His name was Prince and he was funky

Prince was as big a star in the Eighties as Madonna or Michael Jackson and in terms of musical invention eclipsed them both. His signature style sounds simple enough; often the verse is almost identical to the chorus and the whole package is wrapped in a percussive cloak of handclaps and robotic beats. It is Prince himself who brings character with his expressive voice. His best songs are real earworms; once heard they are never forgotten. Being a true pop star he was also as eccentric as you like from his obsession with the colour purple to inventing text speak b4 we even knew we needed it! 

Yet he was much more than just a pop star. A prolific writer he released albums much more often than his superstar peers and still found time to gift songs to other artists as well as produce some of his protégées like Wendy and Lisa and even, unexpectedly, Sheena Easton. After initially cultivating a provocative image, he moved onto to hits like `Little Red Corvette` and `1999`. Later he used  a range of influences like the Sixties psychedelia  of `Around The World In A Day` and the more socially conscious material on his acknowledged masterpiece album ``Sign of the Times` whose title track is a blistering roll call of 1980s problems relayed over the most minimal of mostly percussive instrumentation. During his imperial period every single seemed to be a work of pop genius- `When Doves Cry` (which has no bass on it!), `1999`,`Let’s Go Crazy`, `Raspberry Beret`, `Take Me With U`, `Sign of the Times`, ``Pop Life`, Kiss` and many more. In all he released 104 singles.  His and Sheena Easton’s `U Got The Look`, Sinead O’Connor’s `Nothing Compares To U` and Tom Jones’ version of `Kiss` are all classic singles as well.  As a performer he was by all accounts electric and invigorating.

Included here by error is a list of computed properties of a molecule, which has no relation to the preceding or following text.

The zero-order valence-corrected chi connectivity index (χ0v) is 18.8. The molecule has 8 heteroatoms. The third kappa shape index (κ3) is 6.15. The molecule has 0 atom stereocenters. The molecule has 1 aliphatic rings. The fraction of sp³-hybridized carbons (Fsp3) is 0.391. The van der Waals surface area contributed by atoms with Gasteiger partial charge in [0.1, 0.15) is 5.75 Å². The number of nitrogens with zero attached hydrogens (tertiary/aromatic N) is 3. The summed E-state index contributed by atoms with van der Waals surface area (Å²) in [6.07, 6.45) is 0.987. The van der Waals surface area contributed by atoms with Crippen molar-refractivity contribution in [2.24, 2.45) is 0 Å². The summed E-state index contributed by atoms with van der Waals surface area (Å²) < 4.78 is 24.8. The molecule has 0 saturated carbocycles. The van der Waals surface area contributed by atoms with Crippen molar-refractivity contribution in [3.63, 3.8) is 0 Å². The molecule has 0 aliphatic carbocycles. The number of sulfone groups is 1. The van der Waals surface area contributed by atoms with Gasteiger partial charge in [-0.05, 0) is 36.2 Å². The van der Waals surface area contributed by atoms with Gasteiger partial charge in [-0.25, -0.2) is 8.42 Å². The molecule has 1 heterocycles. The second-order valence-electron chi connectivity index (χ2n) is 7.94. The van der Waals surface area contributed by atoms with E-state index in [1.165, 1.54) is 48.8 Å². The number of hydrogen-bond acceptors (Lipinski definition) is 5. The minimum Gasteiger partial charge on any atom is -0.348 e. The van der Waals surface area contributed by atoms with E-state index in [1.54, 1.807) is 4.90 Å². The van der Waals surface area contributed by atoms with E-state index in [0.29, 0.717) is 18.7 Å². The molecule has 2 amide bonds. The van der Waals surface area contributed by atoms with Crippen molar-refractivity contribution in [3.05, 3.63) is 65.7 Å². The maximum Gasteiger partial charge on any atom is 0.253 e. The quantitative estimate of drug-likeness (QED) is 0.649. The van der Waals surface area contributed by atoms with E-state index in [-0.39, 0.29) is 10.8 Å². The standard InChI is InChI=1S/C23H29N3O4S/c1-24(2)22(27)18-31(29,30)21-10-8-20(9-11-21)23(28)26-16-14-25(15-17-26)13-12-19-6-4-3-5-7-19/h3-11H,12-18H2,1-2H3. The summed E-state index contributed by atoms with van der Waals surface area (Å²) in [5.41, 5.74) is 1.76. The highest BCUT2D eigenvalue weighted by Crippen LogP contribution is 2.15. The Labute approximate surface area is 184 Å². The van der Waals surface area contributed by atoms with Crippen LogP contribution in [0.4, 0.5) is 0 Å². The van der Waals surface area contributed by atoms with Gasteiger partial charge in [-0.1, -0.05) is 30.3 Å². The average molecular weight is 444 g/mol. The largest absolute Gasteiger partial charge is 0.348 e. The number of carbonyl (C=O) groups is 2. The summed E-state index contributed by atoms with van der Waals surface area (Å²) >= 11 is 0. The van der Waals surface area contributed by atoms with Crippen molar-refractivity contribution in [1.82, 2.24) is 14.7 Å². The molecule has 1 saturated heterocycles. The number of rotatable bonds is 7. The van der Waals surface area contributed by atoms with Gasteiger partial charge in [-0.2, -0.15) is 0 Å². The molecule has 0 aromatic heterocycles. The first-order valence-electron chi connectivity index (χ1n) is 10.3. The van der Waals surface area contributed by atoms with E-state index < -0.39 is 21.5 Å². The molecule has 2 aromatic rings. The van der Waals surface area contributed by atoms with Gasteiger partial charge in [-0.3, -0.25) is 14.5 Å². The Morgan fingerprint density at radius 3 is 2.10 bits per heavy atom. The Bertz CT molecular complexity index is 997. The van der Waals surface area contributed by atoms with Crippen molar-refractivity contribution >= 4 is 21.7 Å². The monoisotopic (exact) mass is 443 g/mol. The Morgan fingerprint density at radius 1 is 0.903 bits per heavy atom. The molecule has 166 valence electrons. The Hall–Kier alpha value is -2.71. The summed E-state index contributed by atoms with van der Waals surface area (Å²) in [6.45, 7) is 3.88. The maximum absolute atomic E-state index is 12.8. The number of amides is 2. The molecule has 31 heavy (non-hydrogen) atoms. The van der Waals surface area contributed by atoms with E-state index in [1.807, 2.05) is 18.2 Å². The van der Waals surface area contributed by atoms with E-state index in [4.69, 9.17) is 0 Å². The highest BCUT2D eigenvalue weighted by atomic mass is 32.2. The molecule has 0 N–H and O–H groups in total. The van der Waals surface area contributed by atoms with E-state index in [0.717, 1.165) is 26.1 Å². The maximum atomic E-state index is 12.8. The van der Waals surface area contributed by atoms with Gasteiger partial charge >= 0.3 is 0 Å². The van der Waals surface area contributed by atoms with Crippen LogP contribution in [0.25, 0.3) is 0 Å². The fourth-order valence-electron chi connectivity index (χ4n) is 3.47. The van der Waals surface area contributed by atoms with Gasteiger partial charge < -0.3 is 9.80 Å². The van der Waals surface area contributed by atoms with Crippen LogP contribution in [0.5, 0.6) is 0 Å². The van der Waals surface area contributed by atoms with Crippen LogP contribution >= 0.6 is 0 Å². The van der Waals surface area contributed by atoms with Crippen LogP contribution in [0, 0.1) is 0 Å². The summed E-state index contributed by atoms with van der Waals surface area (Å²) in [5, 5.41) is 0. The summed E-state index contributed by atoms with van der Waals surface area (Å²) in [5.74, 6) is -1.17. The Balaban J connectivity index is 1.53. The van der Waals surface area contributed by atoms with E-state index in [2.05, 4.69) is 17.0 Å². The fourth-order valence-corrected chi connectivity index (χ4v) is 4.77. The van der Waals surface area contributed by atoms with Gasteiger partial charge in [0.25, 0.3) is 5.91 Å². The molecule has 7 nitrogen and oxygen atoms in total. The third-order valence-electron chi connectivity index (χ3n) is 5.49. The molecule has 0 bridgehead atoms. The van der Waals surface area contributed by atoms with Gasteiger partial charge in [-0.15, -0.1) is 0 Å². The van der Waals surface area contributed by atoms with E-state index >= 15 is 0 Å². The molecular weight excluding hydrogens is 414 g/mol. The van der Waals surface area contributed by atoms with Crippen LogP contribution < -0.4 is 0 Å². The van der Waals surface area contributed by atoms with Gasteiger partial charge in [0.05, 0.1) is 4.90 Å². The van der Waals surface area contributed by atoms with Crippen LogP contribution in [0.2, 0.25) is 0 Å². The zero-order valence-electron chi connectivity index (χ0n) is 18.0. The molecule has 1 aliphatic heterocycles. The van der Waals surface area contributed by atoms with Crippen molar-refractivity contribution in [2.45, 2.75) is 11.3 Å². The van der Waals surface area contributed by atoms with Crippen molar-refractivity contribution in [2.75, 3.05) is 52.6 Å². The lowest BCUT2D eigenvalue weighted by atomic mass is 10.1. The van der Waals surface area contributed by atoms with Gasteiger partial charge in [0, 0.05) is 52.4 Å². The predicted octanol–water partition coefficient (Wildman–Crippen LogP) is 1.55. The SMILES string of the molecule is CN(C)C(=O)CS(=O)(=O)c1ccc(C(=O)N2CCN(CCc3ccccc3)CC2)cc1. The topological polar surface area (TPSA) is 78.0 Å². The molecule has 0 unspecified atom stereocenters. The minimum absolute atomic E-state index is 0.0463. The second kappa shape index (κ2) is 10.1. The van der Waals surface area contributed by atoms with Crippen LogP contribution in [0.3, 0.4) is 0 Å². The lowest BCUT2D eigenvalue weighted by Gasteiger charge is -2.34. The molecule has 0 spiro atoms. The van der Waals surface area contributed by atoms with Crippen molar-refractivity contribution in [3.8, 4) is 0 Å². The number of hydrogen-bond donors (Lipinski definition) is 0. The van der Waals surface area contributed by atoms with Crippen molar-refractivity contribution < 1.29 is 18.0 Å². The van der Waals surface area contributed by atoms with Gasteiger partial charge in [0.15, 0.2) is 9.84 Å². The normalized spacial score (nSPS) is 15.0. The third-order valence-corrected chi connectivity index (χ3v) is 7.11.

Naturally such genius comes with a cultivated image and his interviews were few and far between. I remember reading an account in one magazine of a journalist invited into his Paisley Park HQ who wasn’t allowed to either tape or write the encounter; Prince just wanted them to remember it! This sort of thing would ultimately un-do Prince’s commercial success along with his lack of quality control; as the 90s dawned he seemed happy to release any old thing.  For several years he wasn’t even called Prince at all choosing instead to be represented by a squiggle that became known as The Artist Formerly Known As Prince. He declared he was a prisoner of his record company and showed up to events with the word Slave written on his face, a public mistake given his wealth and the real history of slavery. Latterly his name, reputation and some of his form returned; he was always capable of causing a stir. Whatever came afterwards that run of classic songs is a mighty musical achievement that will always be remembered.

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